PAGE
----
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Could a Coffee Shop With No Staff Work in Your City?

The Vault, located in Valley City, N.D., allows customers to pay on the honor system.

By Heather R. Johnson on November 4, 2014

The Vault, a self-serve coffee shop located in Valley City, North Dakota
Valley City / Courtesy of David Brekke

David Brekke is not surprised that the business model for his self-serve coffee shop works. In fact, he would be surprised if it didn’t. The Vault, located in Valley City, N.D., allows customers to pay on the honor system. Keep track of your drinks and snacks. Charge your purchases on the self-serve credit card reader or put the appropriate amount of cash in the box. A customer could cheat the system, but in Valley City, why would they?

“This is a small, close-knit community of people who favor honesty as a rule,” says Brekke, who opened The Vault in October 2013. “There is a heritage of honesty here. Why would people steal?”

In fact, they haven’t. Brekke reports that within the first seven months of opening, the shop averaged 15 percent more than the asking prices. That surplus continued through the one-year anniversary.

An Example of Adaptive Reuse

The Vault is located in the newly renovated Stavanger Building, a historic 1920s structure that last housed Farmers and Merchant Bank before sitting vacant for several years. Brekke joined building owner Paul Stenshoel in converting the space into usable living and working spaces. Brekke’s wife, Kimberly, moved her jewelry store into the building and Brekke opened The Vault, following Stenshoel’s vision of turning the great hall into a “coffee shop of some sort.”

Variety Even Without a Barista

For a coffee shop with no staff, customers have a wide selection of beverage and snack options at The Vault. Black coffee fills a commercial brewer, and a Keurig brewer provides decaf and flavored options, hot cider and cocoa. Various flavor shots, creamers and syrups allow customers to jazz up their morning joe. Kimberly Brekke supplies the pastries and other treats via her bakery, Kyly’s Kitchen.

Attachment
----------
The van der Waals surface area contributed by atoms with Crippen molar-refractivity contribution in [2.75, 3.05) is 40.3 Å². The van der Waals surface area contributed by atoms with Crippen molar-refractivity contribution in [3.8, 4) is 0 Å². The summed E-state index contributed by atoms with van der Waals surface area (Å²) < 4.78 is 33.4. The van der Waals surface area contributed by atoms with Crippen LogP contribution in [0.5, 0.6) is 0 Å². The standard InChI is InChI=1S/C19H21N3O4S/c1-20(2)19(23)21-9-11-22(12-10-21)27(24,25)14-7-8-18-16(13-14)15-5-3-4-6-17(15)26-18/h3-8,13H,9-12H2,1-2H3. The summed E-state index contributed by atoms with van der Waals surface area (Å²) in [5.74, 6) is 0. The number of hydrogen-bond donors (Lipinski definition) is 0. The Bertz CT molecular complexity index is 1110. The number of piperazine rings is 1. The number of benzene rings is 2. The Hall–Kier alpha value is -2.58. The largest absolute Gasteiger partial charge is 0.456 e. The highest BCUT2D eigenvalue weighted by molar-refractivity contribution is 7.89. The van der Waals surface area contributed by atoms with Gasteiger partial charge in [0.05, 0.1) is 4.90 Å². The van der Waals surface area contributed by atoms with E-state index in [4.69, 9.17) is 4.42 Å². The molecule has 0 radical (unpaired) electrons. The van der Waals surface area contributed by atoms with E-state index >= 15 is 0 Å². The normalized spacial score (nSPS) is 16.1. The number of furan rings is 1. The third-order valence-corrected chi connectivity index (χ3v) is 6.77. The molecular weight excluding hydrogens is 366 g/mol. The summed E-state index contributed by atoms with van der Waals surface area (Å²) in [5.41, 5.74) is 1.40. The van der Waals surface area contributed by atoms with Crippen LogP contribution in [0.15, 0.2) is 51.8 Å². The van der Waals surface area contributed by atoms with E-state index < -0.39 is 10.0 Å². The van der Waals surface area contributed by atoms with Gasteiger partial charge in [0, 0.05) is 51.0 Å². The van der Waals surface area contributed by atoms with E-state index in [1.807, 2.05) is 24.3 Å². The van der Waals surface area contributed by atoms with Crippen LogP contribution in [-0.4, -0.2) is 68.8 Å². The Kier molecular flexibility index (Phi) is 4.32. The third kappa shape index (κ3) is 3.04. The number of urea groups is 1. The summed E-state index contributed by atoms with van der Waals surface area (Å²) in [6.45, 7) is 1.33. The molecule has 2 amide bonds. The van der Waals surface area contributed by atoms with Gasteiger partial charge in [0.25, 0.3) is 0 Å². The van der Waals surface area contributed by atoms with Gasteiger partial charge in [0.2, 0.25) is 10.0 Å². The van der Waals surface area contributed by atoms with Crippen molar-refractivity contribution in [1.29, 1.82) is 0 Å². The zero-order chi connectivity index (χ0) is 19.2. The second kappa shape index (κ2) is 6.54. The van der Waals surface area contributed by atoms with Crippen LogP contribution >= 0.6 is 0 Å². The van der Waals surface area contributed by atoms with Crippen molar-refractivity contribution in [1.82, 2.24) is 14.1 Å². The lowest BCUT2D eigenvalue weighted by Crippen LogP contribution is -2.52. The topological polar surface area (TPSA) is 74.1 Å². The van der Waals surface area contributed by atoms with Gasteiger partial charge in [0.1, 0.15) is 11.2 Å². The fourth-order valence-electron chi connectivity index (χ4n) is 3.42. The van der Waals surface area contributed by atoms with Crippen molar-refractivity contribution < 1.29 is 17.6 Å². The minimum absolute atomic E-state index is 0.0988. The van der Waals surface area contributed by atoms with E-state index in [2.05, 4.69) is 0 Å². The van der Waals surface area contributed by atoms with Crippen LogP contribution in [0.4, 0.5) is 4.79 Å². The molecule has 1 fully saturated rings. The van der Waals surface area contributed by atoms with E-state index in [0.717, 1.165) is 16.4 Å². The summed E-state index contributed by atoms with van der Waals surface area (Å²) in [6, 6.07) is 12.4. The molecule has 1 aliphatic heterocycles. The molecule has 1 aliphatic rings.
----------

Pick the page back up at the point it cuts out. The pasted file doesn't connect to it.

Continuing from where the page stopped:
Despite the lack of baristas, The Vault has yet to run out of coffee.

“My wife opens in the morning, and I close in the evening,” Brekke says. “We designed The Vault in such a way that we don’t need to restock. At the end of the day, we may run out of Doritos or individually wrapped ice cream cones, but we always have coffee and cocoa.”

Honor System as a Business Model

While the self-serve, honor system retail concept sounds simple, Brekke says the business model is actually complex.

“A lot of balance is required to make it work,” Brekke says. “You need to make sure the customer does not feel that they are being cheated. You do save money by not having a barista, but you do have to lower your prices because service is a product. You are selling not only the coffee but also the service. When you remove one of those elements, you need to lower the cost and replace it in some fashion.”

The Vault compensates for its lack of staff by creating an inclusive environment. Customers can throw a birthday party at the venue without worrying about reservations or a deposit. Just show up. Church groups, book clubs and other local groups can meet anytime. On most Saturday nights, The Vault hosts a movie night for $3.

“Someone described The Vault as ‘Valley City’s living room’,” Brekke says. “We encourage people to think of the shop as an extension of their own home. Which is great because we have an incredible mix of people here.”

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